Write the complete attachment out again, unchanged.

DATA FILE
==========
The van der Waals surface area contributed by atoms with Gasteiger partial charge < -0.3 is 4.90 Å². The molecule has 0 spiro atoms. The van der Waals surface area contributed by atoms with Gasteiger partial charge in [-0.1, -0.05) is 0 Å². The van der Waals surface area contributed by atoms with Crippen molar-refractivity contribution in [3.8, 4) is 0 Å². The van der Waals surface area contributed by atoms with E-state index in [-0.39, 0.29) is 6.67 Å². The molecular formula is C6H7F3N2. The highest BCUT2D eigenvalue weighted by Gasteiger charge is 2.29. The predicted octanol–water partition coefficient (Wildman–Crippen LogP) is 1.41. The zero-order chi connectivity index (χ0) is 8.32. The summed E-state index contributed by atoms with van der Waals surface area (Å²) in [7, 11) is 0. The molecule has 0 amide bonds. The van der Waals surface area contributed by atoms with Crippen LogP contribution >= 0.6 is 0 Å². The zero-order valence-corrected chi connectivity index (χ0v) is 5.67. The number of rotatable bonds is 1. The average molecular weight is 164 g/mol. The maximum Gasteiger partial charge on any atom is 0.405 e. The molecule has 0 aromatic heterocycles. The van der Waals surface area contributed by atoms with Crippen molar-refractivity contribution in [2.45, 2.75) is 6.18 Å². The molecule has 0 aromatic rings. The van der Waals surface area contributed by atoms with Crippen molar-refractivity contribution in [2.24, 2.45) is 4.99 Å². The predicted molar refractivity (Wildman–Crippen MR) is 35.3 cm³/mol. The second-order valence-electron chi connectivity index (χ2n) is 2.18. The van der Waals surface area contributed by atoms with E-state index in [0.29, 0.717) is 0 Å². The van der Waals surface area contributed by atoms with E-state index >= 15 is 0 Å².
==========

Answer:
The van der Waals surface area contributed by atoms with Gasteiger partial charge < -0.3 is 4.90 Å². The molecule has 0 spiro atoms. The van der Waals surface area contributed by atoms with Gasteiger partial charge in [-0.1, -0.05) is 0 Å². The van der Waals surface area contributed by atoms with Crippen molar-refractivity contribution in [3.8, 4) is 0 Å². The van der Waals surface area contributed by atoms with E-state index in [-0.39, 0.29) is 6.67 Å². The molecular formula is C6H7F3N2. The highest BCUT2D eigenvalue weighted by Gasteiger charge is 2.29. The predicted octanol–water partition coefficient (Wildman–Crippen LogP) is 1.41. The zero-order chi connectivity index (χ0) is 8.32. The summed E-state index contributed by atoms with van der Waals surface area (Å²) in [7, 11) is 0. The molecule has 0 amide bonds. The van der Waals surface area contributed by atoms with Crippen LogP contribution >= 0.6 is 0 Å². The zero-order valence-corrected chi connectivity index (χ0v) is 5.67. The number of rotatable bonds is 1. The average molecular weight is 164 g/mol. The maximum Gasteiger partial charge on any atom is 0.405 e. The molecule has 0 aromatic heterocycles. The van der Waals surface area contributed by atoms with Crippen molar-refractivity contribution in [2.45, 2.75) is 6.18 Å². The molecule has 0 aromatic rings. The van der Waals surface area contributed by atoms with Crippen molar-refractivity contribution in [2.24, 2.45) is 4.99 Å². The predicted molar refractivity (Wildman–Crippen MR) is 35.3 cm³/mol. The second-order valence-electron chi connectivity index (χ2n) is 2.18. The van der Waals surface area contributed by atoms with E-state index in [0.29, 0.717) is 0 Å². The van der Waals surface area contributed by atoms with E-state index >= 15 is 0 Å².